Six Hotspots for Suburban Singles 



1. Teca, West Chester. The wine bar atmosphere draws a sophisticated crowd.



2. 333 Belrose, Radnor. At happy hour, corporate types arrive in droves from nearby office complexes.



3. Glenmorgan, Radnor. Down the street from 333 Belrose, the Radnor Hotel’s bar offers a great mix of regulars from mid-30s on up.



4. Great American Pub, locations in Wayne, Conshohocken and Bryn Mawr. The vibe is relaxed and the bar area well populated with singles.



5. Spence Café, West Chester. Live music Tuesday through Saturday night brings out a casual and varied crowd, from students to white-collar types.



6. Nectar, Berwyn. Should be hailed “

Best Place

in the Suburbs that Makes You Feel Like You’re in the City.” Get there early to snag a seat at the bar, and let the flirting begin.




Log on for Love
Online dating for newbies.

You’re at a crowded party. You have the sense that someone is watching you. You look up and lock eyes with a gorgeous stranger across the room. It’s love at first sight and a wild romance begins. You marry and live happily ever after with your soulmate. Well, it could happen—but sometimes fate needs a slight push in the right direction. Maybe that’s why online dating is now a $500 million industry, its stigma as the last resort for the socially inept long since worn off.

Narberth attorney Gail Barsky encourages Internet dating among her clientele. Barsky found her calling as a “legal dating expert” when she began helping friends navigate the singles scene. Now she acts as a relationship coach, exploring all avenues, from matchmakers and lunch/dinner clubs to speed dating and singles events. She finds a lot to recommend about online dating. “The Internet offers the most variety and selection,” she says. “And it’s the most cost effective.” Barsky offer these tips to make your Internet dating experience a positive one:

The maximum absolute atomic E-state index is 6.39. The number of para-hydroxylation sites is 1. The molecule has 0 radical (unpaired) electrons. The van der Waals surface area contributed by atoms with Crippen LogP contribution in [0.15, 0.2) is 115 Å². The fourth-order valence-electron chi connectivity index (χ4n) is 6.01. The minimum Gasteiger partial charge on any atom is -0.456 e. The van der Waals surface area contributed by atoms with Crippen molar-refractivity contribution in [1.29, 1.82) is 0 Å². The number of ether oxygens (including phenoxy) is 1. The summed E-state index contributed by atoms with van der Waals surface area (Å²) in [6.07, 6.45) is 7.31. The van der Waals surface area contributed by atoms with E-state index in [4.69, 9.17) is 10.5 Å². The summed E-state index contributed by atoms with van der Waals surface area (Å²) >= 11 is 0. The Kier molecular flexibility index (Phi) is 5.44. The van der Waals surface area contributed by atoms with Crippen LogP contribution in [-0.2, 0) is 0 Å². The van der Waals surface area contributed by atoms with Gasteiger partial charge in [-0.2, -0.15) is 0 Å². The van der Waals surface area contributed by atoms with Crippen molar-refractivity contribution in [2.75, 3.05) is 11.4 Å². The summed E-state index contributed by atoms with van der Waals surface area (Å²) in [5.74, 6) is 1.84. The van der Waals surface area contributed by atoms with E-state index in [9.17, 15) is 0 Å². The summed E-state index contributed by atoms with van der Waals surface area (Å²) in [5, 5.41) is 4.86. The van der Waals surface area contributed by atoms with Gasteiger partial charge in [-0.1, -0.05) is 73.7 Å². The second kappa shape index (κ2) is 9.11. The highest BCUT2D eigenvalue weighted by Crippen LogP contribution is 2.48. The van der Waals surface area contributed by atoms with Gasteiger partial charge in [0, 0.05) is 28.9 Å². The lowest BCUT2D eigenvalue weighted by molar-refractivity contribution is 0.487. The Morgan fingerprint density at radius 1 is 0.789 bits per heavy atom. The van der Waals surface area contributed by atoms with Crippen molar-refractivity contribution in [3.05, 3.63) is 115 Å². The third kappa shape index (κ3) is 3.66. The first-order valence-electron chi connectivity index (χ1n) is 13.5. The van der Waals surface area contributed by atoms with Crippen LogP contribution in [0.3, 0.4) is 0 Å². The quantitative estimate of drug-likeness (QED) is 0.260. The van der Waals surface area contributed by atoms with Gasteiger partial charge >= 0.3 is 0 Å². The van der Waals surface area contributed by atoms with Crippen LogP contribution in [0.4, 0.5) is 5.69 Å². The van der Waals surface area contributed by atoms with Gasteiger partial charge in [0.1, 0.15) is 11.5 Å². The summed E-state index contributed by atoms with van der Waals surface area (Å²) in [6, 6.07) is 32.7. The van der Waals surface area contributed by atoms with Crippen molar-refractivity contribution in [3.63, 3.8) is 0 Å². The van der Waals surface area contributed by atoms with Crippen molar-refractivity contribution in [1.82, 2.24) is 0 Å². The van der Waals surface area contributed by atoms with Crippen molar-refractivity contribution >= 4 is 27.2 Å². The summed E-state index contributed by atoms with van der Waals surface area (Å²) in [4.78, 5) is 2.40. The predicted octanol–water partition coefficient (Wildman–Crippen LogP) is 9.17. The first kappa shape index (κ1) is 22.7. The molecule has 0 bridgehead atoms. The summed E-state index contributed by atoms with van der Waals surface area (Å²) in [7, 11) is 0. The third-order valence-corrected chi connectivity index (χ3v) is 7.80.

1. Be truthful in your profile. You’re doing a disservice to yourself by not being honest. Why start out with a lie? Have a friend look over your profile and offer feedback.



2. Always include a photo with your profile. And make sure it’s recent. Post at least five pictures (two headshots and three body shots)—and don’t post photos of you with an ex.



3. Give it time. Some people get frustrated and pull their profile too soon. Post it for at least five months.



4. If someone shows interest, quickly arrange a meeting. Don’t become e-mail buddies with someone and drag out meeting them. Set up a first meeting to see if you have chemistry. If not, move on.



5. Have fun. Be ready to date and be positive. Dating is a growing experience.





Seven Things Not to Say to a Single Woman Over 30



1. “Why aren’t you married?”



2. “Don’t you want kids?”



3. “You’re too picky.”



4. “It’s fun being single now, but you’ll be lonely in 15 years.”



5. “If you’re a single woman over 32, men look at you differently.”



6. “If I were single, I’d date you.”



7. “If you stop looking, you’ll find him.”

Our Best of the Main Line & Western Suburbs Party is July 25!